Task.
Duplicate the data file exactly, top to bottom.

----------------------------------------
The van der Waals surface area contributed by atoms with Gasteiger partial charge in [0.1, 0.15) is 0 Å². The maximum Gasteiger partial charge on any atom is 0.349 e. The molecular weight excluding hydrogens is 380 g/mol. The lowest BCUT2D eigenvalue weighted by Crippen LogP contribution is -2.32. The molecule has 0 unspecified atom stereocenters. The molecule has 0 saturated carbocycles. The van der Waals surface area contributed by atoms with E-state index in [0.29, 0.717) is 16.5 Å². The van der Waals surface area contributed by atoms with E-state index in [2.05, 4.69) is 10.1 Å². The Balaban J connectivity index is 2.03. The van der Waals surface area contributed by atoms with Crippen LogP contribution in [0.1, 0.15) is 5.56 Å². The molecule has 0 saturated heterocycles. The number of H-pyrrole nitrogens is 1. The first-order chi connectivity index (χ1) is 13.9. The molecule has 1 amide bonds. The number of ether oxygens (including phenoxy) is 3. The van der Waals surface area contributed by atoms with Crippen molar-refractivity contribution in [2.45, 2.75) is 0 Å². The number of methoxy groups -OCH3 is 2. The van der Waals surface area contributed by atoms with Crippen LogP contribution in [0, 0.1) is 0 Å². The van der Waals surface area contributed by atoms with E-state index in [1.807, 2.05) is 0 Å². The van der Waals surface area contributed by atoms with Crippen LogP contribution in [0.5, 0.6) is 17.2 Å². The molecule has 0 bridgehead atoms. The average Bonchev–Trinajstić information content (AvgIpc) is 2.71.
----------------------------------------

The van der Waals surface area contributed by atoms with Gasteiger partial charge in [0.1, 0.15) is 0 Å². The maximum Gasteiger partial charge on any atom is 0.349 e. The molecular weight excluding hydrogens is 380 g/mol. The lowest BCUT2D eigenvalue weighted by Crippen LogP contribution is -2.32. The molecule has 0 unspecified atom stereocenters. The molecule has 0 saturated carbocycles. The van der Waals surface area contributed by atoms with E-state index in [0.29, 0.717) is 16.5 Å². The van der Waals surface area contributed by atoms with E-state index in [2.05, 4.69) is 10.1 Å². The Balaban J connectivity index is 2.03. The van der Waals surface area contributed by atoms with Crippen LogP contribution in [0.1, 0.15) is 5.56 Å². The molecule has 0 saturated heterocycles. The number of H-pyrrole nitrogens is 1. The first-order chi connectivity index (χ1) is 13.9. The molecule has 1 amide bonds. The number of ether oxygens (including phenoxy) is 3. The van der Waals surface area contributed by atoms with Crippen molar-refractivity contribution in [2.45, 2.75) is 0 Å². The number of methoxy groups -OCH3 is 2. The van der Waals surface area contributed by atoms with Crippen LogP contribution in [0, 0.1) is 0 Å². The van der Waals surface area contributed by atoms with E-state index in [1.807, 2.05) is 0 Å². The van der Waals surface area contributed by atoms with Crippen LogP contribution in [0.5, 0.6) is 17.2 Å². The molecule has 0 bridgehead atoms. The average Bonchev–Trinajstić information content (AvgIpc) is 2.71.